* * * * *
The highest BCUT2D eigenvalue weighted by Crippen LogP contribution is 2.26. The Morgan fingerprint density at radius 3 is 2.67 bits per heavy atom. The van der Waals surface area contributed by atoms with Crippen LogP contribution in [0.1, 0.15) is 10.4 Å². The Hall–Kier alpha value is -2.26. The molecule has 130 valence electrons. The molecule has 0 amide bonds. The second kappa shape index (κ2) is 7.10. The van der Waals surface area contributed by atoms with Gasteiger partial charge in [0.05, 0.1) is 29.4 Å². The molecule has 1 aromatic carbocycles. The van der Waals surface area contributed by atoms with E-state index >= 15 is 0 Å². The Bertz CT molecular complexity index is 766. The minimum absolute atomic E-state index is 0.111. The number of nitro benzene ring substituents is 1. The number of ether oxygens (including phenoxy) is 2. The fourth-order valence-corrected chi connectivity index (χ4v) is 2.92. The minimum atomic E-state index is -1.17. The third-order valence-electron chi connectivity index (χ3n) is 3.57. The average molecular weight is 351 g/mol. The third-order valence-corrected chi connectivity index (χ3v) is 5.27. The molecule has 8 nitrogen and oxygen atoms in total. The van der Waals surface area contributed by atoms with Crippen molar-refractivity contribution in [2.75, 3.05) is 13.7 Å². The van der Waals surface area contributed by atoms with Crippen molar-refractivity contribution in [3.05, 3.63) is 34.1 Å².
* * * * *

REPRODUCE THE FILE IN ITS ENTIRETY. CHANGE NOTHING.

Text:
The highest BCUT2D eigenvalue weighted by Crippen LogP contribution is 2.26. The Morgan fingerprint density at radius 3 is 2.67 bits per heavy atom. The van der Waals surface area contributed by atoms with Crippen LogP contribution in [0.1, 0.15) is 10.4 Å². The Hall–Kier alpha value is -2.26. The molecule has 130 valence electrons. The molecule has 0 amide bonds. The second kappa shape index (κ2) is 7.10. The van der Waals surface area contributed by atoms with Gasteiger partial charge in [0.05, 0.1) is 29.4 Å². The molecule has 1 aromatic carbocycles. The van der Waals surface area contributed by atoms with E-state index >= 15 is 0 Å². The Bertz CT molecular complexity index is 766. The minimum absolute atomic E-state index is 0.111. The number of nitro benzene ring substituents is 1. The number of ether oxygens (including phenoxy) is 2. The fourth-order valence-corrected chi connectivity index (χ4v) is 2.92. The minimum atomic E-state index is -1.17. The third-order valence-electron chi connectivity index (χ3n) is 3.57. The average molecular weight is 351 g/mol. The third-order valence-corrected chi connectivity index (χ3v) is 5.27. The molecule has 8 nitrogen and oxygen atoms in total. The van der Waals surface area contributed by atoms with Crippen molar-refractivity contribution in [2.75, 3.05) is 13.7 Å². The van der Waals surface area contributed by atoms with Crippen molar-refractivity contribution in [3.05, 3.63) is 34.1 Å².